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4 Responses

  1. Jimmy Murphy says:

    Big things that I think about when considering how we can care for each other in the health profession is having time for each other and being ok to talk about what we personally struggle with in our work. I think sometimes we can want to appear strong, resilient and competent so therefore can be reluctant to share our struggles, reducing opportunities for help. On the first point, I mean time for each other to connect, especially in fun ways, as time tends to be taken up in clients, research, work and our families etc; not leaving much time to just connect with each other. That’s what I like about getting into DP, sure it’s still work related but it has given me an avenue to connect with others who share a passion; which I think also opens a door towards looking out for eachother.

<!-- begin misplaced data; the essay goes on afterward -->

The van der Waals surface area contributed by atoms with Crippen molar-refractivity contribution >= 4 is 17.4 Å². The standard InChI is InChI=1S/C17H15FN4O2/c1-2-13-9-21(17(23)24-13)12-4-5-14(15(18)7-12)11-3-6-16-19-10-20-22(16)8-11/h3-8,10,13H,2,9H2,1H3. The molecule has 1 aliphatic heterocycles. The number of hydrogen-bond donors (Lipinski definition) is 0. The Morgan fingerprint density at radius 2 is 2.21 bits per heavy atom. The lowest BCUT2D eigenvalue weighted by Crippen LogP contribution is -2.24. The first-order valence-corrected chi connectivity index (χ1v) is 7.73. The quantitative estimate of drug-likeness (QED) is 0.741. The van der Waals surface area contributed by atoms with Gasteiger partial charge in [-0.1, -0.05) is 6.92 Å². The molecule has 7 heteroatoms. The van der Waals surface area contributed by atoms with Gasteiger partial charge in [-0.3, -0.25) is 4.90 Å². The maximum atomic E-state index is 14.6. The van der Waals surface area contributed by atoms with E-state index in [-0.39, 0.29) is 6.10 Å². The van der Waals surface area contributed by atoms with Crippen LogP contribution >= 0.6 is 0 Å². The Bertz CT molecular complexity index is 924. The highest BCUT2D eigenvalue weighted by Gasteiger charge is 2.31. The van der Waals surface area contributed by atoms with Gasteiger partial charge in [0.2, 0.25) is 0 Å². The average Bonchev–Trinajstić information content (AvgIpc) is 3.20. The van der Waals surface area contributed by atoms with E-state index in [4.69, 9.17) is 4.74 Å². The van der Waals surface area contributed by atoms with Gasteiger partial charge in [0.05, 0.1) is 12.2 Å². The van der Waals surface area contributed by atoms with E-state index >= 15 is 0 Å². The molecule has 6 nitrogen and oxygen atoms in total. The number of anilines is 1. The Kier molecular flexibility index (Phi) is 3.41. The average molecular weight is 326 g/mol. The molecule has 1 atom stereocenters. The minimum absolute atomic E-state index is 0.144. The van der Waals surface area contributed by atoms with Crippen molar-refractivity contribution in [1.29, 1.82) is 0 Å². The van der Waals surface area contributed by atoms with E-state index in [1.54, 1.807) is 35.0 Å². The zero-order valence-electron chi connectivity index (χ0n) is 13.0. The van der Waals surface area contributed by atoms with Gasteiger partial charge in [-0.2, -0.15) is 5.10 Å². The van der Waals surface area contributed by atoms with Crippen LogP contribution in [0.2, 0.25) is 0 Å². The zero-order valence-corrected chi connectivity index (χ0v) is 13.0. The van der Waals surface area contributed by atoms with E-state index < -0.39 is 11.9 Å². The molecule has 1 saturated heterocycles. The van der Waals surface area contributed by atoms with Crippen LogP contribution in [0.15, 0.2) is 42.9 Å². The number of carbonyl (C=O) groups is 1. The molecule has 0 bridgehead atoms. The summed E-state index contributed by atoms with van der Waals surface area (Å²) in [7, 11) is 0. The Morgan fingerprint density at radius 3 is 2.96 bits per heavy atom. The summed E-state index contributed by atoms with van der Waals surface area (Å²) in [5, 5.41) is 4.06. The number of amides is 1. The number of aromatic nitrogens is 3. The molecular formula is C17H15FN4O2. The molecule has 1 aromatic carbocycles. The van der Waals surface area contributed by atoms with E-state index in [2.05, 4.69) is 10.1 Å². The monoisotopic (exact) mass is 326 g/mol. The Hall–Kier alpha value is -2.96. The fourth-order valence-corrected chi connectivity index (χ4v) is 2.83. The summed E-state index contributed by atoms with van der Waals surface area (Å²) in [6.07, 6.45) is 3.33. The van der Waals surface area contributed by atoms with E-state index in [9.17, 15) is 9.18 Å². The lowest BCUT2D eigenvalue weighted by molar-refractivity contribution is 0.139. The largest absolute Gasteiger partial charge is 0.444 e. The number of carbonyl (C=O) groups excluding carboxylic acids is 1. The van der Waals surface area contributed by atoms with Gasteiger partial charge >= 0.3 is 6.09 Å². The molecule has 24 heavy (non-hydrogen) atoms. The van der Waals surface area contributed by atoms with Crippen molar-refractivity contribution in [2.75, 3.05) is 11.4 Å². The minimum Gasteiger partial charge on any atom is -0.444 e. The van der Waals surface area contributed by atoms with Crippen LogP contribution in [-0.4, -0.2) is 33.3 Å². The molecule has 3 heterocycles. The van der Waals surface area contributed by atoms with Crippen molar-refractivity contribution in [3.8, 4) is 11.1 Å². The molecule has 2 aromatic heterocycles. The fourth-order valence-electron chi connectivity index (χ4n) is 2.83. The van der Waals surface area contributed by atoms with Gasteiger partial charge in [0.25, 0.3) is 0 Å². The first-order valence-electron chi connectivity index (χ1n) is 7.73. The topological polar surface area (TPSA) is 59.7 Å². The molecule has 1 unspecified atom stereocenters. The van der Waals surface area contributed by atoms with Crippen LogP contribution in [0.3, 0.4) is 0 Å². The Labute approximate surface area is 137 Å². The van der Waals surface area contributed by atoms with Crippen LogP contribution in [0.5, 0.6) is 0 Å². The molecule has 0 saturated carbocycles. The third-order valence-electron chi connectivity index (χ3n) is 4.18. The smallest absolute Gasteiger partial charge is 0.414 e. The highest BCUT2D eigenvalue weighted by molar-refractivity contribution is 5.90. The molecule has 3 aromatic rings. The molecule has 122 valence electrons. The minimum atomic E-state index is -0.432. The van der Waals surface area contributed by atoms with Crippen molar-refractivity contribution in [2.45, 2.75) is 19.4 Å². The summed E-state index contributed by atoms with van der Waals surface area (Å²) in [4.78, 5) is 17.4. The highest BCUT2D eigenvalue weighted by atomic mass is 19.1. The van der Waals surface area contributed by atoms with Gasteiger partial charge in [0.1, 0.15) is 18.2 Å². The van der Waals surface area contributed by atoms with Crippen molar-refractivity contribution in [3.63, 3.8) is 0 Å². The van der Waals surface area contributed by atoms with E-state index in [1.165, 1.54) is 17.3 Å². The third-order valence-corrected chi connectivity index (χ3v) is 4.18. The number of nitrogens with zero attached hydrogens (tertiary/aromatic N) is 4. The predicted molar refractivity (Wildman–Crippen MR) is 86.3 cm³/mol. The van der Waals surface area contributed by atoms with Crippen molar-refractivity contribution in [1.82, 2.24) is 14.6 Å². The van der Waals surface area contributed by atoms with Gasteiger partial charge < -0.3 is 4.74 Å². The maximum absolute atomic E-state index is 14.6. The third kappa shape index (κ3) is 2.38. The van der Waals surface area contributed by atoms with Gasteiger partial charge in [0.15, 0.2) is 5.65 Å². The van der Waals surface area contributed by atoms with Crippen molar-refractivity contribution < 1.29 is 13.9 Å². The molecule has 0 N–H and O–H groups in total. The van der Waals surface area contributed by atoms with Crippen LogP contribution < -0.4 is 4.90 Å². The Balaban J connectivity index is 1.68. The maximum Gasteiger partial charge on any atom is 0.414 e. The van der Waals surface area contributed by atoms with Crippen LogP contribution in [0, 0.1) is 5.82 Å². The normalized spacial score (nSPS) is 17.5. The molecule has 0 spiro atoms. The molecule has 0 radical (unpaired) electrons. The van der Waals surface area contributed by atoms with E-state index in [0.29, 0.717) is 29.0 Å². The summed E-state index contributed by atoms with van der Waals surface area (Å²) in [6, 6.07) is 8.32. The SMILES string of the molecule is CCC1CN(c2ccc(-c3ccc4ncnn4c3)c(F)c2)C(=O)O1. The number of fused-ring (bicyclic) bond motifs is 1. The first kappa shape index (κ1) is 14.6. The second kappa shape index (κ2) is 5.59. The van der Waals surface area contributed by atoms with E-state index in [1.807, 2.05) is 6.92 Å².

2. Tiff says:

    Something I feel strongly about. Seeking help, being vulnerable and showing our fallibilities is something we as helping professionals do not do well, nor are we very good at self-reflection. Normalising being not ok I think is where we need to start. Normalising seeking help, taking a break, building a culture whereby we lean on each other – I think this is key as health professionals. Looking after each other, TRUSTING each other. Interestingly at my workplace I feel like we have grown closer together as a team during the pandemic, because we have been intentional with checking-in, making time to catch up, also normalising the feeling of not coping… because our job is hard.

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